A strange martial arts film between western and martial arts paved the way for Santa Fe in Hollywood | Local News

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“You know what I think I’m going to do then… just for fun?” … I’m going to take that right foot and I’m going to hit you on that side of your face. And do you want to know something? There is nothing you can do about it.

– Actor Tom Laughlin in the movie Billy Jack

Now that’s a way to kick off a well-staged cinematic fight streak.

But it is also the only very good replica of the 1971 film. Billy Jack.

New Mexicans of a certain vintage remember it well: a film that promoted pacifism while repeatedly allowing its hero to use violence to redress the situation. It covered everything and everything that was relevant at the time: women’s rights, civil rights, prejudice, illegal slaughter of horses, the school system, teenage pregnancies, rape and political corruption. And he still managed to cram into an “improvised” comedy scene featuring people you probably wouldn’t like to have in your house.

But Billy Jack, other than being something of an entertaining and confusing mess, meant a lot to what was then New Mexico’s burgeoning film industry.

Although filmmakers have been coming to New Mexico for over 100 years to use its stage sets as backdrops – the 1955s The Man of Laramie, the years 1958 Cowboy and the 1970s The Cheyenne Social Club were filmed on ranches near Santa Fe – the state capital itself was rarely a filming location.

That is to say up to Billy Jack went to town.

Jeff Berg, author of Making Films in New Mexico, mentionned Billy Jack was “one of the few movies of the time to use downtown Santa Fe or even Santa Fe as a location.”

Billy Jack, the character whose film is named, was quite the mix. He was, according to the film, half-Native American, a Green Beret, a martial arts expert, and a Shane-like figure who popped up out of nowhere whenever someone needed help – much like Superman, except that ‘he was more likely to drive a motorcycle or a jeep. And oh, yeah, he carried a gun.

But in the spring and summer of 1971, when the film first came out, his “throw everything away, including the kitchen sink” approach somehow worked. The audience responded to a post from a new Western hero who stood up for all that was right and against all that was wrong and was ready to back up his beliefs with fists and kicks.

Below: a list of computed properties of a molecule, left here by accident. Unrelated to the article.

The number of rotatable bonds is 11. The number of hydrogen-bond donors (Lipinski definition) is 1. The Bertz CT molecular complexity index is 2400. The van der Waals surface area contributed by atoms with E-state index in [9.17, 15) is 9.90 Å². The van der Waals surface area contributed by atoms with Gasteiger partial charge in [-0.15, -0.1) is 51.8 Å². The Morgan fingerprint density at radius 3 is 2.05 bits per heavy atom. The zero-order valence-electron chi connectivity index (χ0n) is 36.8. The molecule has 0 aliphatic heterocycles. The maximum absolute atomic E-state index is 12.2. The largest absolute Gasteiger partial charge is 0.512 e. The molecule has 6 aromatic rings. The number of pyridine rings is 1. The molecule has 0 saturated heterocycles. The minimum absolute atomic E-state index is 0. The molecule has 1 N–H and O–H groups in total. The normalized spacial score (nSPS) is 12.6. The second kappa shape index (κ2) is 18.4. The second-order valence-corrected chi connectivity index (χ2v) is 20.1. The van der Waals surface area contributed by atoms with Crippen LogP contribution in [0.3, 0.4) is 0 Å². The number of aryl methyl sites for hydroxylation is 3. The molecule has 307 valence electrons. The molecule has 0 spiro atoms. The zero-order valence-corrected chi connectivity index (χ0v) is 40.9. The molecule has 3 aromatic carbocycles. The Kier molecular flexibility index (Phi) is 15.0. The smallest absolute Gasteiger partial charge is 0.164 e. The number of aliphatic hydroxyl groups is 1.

For a society tired of unpopular war, political shenanigans, racial prejudice and the establishment in general, Billy Jack was the perfect tonic. You could be a hippie or a bob and still love the guy.

“The main attraction of the film was to fight against prejudices, prejudices,” said journalist and fiction writer Jorge Casuso, who wrote The untold story behind the legend of Billy Jack, a self-published 1999 book by Laughlin – a man who became so associated with the character of Billy Jack that he played almost no other role and starred in a number of sequels until his death in 2013.

“It was a very black and white story,” Casuso said by phone from his home in Florida. “The bad guys are really bad, the morons, and the good guys are the students, Jean [Billy Jack’s girlfriend] and these almost angelic children.

Casuso, who first saw the film in a Miami theater when it was first released in 1971, said it was a film all American teens found “cool to watch.”

The independent film, shot in 1969 and 1970, attracted many ticket-buying customers. It was made for less than a million dollars – Laughlin cited about half a million, the New York Times $ 800,000. But he won much more than that.

Then, incredibly, it made tens of millions more when Laughlin, in tandem with Warner Bros., bought out the rights, rented theaters across the country, and re-released it in 1973.

Watching Laughlin succeed twice with the film in just two years, film critic and writer Danny Peary wrote in his 1981 book Cult Movies, “The industry collectively shook its head in disbelief.”

The film’s success also helped put New Mexico and Santa Fe on the map of Hollywood production companies as governor at the time. David Cargo launched the state’s first film bureau with the goal of attracting filmmakers to the state.